High school students will continue to attend school in Pictou.
There was wide-ranging reaction during a special meeting on Wednesday in Truro from the delegation of more than 100 people who witnessed the decision by Chignecto-Central Regional School Board members who voted in favour of converting Pictou Elementary to a Primary to Grade 8 school and moving grades 9 to 12 students to Dr. Thomas McCulloch school.
The board plans to make the necessary changes by the time classes resume for the 2017-18 school year in September.
“At the end of the day, we’ll keep the students in town,” said Luke Young, vice-chairman of the Pictou Academy Education Foundation. “We can’t move backward from tonight.”
Mayor Jim Ryan, who strongly supported the school options committee’s preferred choice of building a new P-12 school in Pictou, said he was disappointed with the decisions.
“(The school board members) failed once again to listen,” he said. “We have P-12 but they modified their arguments to achieve this outcome.”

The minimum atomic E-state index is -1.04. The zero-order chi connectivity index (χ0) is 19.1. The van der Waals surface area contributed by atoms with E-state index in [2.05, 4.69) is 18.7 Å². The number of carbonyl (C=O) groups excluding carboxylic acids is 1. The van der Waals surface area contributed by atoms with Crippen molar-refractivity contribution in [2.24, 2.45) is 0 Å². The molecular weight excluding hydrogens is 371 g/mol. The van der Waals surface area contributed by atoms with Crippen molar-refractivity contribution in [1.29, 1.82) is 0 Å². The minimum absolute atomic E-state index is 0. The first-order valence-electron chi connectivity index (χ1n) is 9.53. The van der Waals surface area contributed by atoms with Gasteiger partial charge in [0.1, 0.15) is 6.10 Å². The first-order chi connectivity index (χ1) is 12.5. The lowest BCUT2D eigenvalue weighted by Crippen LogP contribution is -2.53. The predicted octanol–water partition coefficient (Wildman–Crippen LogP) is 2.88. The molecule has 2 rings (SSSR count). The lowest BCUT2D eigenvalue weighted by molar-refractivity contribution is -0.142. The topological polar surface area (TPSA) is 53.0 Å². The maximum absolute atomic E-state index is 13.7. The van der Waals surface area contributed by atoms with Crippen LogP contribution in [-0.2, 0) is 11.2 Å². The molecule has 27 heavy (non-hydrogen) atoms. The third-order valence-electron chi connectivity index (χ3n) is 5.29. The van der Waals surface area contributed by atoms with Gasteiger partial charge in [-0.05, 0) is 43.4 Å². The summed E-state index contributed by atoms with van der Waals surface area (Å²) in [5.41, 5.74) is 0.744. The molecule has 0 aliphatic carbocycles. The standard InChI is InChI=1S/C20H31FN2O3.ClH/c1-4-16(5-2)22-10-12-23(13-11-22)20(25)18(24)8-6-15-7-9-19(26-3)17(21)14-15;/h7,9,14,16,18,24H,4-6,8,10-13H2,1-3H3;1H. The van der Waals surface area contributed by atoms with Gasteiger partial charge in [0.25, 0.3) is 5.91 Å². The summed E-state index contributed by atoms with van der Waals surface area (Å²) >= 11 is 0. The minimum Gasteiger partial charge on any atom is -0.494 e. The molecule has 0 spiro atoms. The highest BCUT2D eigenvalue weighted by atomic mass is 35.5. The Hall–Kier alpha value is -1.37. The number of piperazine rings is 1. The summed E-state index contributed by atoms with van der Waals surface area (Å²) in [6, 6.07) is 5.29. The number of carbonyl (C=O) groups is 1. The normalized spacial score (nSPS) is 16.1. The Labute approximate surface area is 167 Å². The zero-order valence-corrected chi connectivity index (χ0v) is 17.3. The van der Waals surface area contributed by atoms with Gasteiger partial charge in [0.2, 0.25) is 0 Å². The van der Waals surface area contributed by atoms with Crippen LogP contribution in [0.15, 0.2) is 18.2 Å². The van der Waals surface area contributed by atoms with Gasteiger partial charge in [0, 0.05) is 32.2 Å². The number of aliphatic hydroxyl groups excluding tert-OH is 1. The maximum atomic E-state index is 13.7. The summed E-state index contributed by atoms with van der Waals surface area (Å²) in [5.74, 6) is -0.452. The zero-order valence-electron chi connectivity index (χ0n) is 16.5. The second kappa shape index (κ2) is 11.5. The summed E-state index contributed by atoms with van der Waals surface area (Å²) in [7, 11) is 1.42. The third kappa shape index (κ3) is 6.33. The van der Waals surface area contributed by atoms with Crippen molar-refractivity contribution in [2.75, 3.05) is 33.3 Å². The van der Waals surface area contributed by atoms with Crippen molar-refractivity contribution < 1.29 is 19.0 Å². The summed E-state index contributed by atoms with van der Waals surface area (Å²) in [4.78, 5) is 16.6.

The results of keeping Pictou Elementary and McCulloch schools means the board has agreed to officially close the building currently housing Pictou Academy at the end of July and declare it surplus to the board’s needs.
The board also agreed to rename the McCulloch site Pictou Academy to comply with provincial legislation.
There was consensus early in the discussion by board members for a P-12 student configuration in Pictou. However, the results were not what West Pictou board member Vivian Farrell favoured.
The board defeated her initial motion for Pictou Elementary to remain a P-5 school and Grades 6 to 12 students to attend McCulloch. She pointed to financial savings and figures showing that Pictou Elementary would be half full and McCulloch two-thirds full under her proposal.
What the board approved will leave Pictou Elementary at 84 per cent capacity and McCulloch barely one-quarter full.
It followed an argument led by board member Ron Marks that P-8 is the option recommended by the school board’s education committee and staff.
“The P-8 and 9-12 model would appear to be the model we want to use,” he said.
Emma Ruiz, a Grade 11 student at Pictou Academy was downcast over the prospect of not completing her high school in the building that opened in 1939.
“I love that building so much,” she said. “I find it more inviting.”
Pictou Academy Education Foundation chairperson Noella Martin said keeping 12 students in Pictou leaves more work to be done for foundation members and other stakeholders.
“We’re very happy P-12 students will attend school in Pictou,” she said. “The bad news is that I can’t put my feet up and relax. We’ll be watching to make sure the board delivers the best education for the students.”